MqJBL (2009) Vol 6 203
FOREIGN DIRECT INVESTMENT IN INSURANCE SECTOR IN INDIA
VINAY V. MISHRA AND HARSHITA BHATNAGAR
There is hardly a facet of the Indian psyche that the concept of ‘foreign’ has not permeated. This term, connoting modernization, international brands and acquisitions by MNCs in popular imagination, has acquired renewed significance after the reforms initiated by the Indian Government in 1991. Generally speaking FDI refers to capital inflows from abroad that invest in the production capacity of the economy and are “usually preferred over other forms of external finance because they are non-debt creating, non-volatile and their returns depend on the performance of the projects financed by the investors. FDI also facilitates international trade and transfer of knowledge, skills and technology.”1 India's foreign investment policy is fairly liberal, allowing up to 100% foreign investment in most sectors. However, some sectors have caps on FDI. The government also imposes caps on portfolio investments, within the FDI caps or separately, to cap total foreign equity in certain sectors. These caps apply mainly in areas considered strategic or sensitive, as well as to any investments considered to have national-security implications. In most sectors, investment up to the caps is permitted on the "automatic route", meaning that companies need only file papers with the central bank after investing. In areas that the government wants to monitor more closely, prior approval is necessary from the Foreign Investment Promotion Board.2
* Gujarat National Law University, Gandhinagar, India.
1 Planning Commission of India.2002. Report of the Steering Group on Foreign Direct Investment: Foreign Investment India.[Government Report]. p 11. New Delhi: Planning Commission, Government of India. Accessed from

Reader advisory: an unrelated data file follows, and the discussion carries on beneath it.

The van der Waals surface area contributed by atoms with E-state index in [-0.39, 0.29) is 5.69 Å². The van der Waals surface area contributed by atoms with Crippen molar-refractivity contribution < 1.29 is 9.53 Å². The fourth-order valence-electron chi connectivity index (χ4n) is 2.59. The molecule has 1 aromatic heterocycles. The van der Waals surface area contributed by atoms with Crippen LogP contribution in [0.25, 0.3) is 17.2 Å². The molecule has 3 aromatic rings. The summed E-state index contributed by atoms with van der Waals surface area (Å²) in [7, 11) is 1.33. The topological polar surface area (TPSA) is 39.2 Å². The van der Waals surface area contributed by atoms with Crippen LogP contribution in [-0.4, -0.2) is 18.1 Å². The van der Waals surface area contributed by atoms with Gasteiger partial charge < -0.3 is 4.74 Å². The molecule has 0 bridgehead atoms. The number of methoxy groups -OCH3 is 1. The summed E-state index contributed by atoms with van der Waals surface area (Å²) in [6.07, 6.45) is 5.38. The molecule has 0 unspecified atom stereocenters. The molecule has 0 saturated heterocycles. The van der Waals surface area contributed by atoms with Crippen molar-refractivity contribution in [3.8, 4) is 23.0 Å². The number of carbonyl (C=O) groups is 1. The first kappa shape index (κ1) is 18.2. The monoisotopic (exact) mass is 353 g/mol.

http://planningcommission.nic.in.aboutus/committee/strgrp/stgp_fdi.pdf. on 5th September, 2008 at 10:34 pm.
2 Foreign Investment Promotion Board (FIPB) has been set up by the government of India in order to increase the flow of foreign direct investments into the country. FIPB is the only agency in the country that deals with foreign direct investments and investments into India. The main objective of Foreign Investment Promotion Board (FIPB) is to encourage foreign 204 MqJBL (2009) Vol 6
Foreign Direct Investment in India is allowed through four basic routes namely, financial collaborations, technical collaborations and joint ventures, capital markets via Euro issues, and private placements or preferential allotments. FDI inflow helps the developing countries to develop a transparent, broad, and effective policy environment for investment issues as well as, builds human and institutional capacities to execute the same. 3
The insurance sector is of considerable importance to every developing economy; it inculcates the savings habit, which in turn generates long-term investible funds for infrastructure building. The nature of insurance business ensures constant inflow of funds - the payout is staggered and contingency related - thereby making it readily available for investment on infrastructure building. Its contribution to GDP is quite significant.
The Union government had opened up the insurance sector for private participation in 1999, also allowing the private companies to have foreign equity up to 26 per cent. Following the opening up of the insurance sector, many private sector companies have entered the insurance business.
II HISTORY OF INSURANCE
A contract of insurance may be defined as a contract whereby, one person, called the ‘insurer’, undertakes, in return for the agreed consideration, called the ‘premium’ to pay to another person, called ‘assured’, a sum of money or its equivalent on the happening of a specified event.4
The aim of all insurance is to make provisions against dangers which beset human life and dealings. Those who seek it endeavor to avert disasters from themselves by...
Please join StudyMode to read the full document